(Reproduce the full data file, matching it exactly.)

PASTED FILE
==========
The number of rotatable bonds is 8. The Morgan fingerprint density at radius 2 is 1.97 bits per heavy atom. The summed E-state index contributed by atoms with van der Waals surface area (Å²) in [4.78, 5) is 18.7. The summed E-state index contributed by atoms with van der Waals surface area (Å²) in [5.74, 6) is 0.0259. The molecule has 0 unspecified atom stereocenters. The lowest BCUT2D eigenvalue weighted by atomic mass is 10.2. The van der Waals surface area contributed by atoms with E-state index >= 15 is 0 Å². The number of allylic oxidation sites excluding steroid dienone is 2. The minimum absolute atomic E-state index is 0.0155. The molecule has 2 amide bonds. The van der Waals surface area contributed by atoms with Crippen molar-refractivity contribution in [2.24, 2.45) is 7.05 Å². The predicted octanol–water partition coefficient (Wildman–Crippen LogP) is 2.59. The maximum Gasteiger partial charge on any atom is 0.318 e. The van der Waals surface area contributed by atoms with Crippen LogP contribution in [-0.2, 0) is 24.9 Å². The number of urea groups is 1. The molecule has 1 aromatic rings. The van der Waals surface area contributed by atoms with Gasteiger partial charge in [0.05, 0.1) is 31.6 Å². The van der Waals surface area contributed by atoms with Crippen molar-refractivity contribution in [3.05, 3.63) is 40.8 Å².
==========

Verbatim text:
The number of rotatable bonds is 8. The Morgan fingerprint density at radius 2 is 1.97 bits per heavy atom. The summed E-state index contributed by atoms with van der Waals surface area (Å²) in [4.78, 5) is 18.7. The summed E-state index contributed by atoms with van der Waals surface area (Å²) in [5.74, 6) is 0.0259. The molecule has 0 unspecified atom stereocenters. The lowest BCUT2D eigenvalue weighted by atomic mass is 10.2. The van der Waals surface area contributed by atoms with E-state index >= 15 is 0 Å². The number of allylic oxidation sites excluding steroid dienone is 2. The minimum absolute atomic E-state index is 0.0155. The molecule has 2 amide bonds. The van der Waals surface area contributed by atoms with Crippen molar-refractivity contribution in [2.24, 2.45) is 7.05 Å². The predicted octanol–water partition coefficient (Wildman–Crippen LogP) is 2.59. The maximum Gasteiger partial charge on any atom is 0.318 e. The van der Waals surface area contributed by atoms with Crippen LogP contribution in [-0.2, 0) is 24.9 Å². The number of urea groups is 1. The molecule has 1 aromatic rings. The van der Waals surface area contributed by atoms with Gasteiger partial charge in [0.05, 0.1) is 31.6 Å². The van der Waals surface area contributed by atoms with Crippen molar-refractivity contribution in [3.05, 3.63) is 40.8 Å².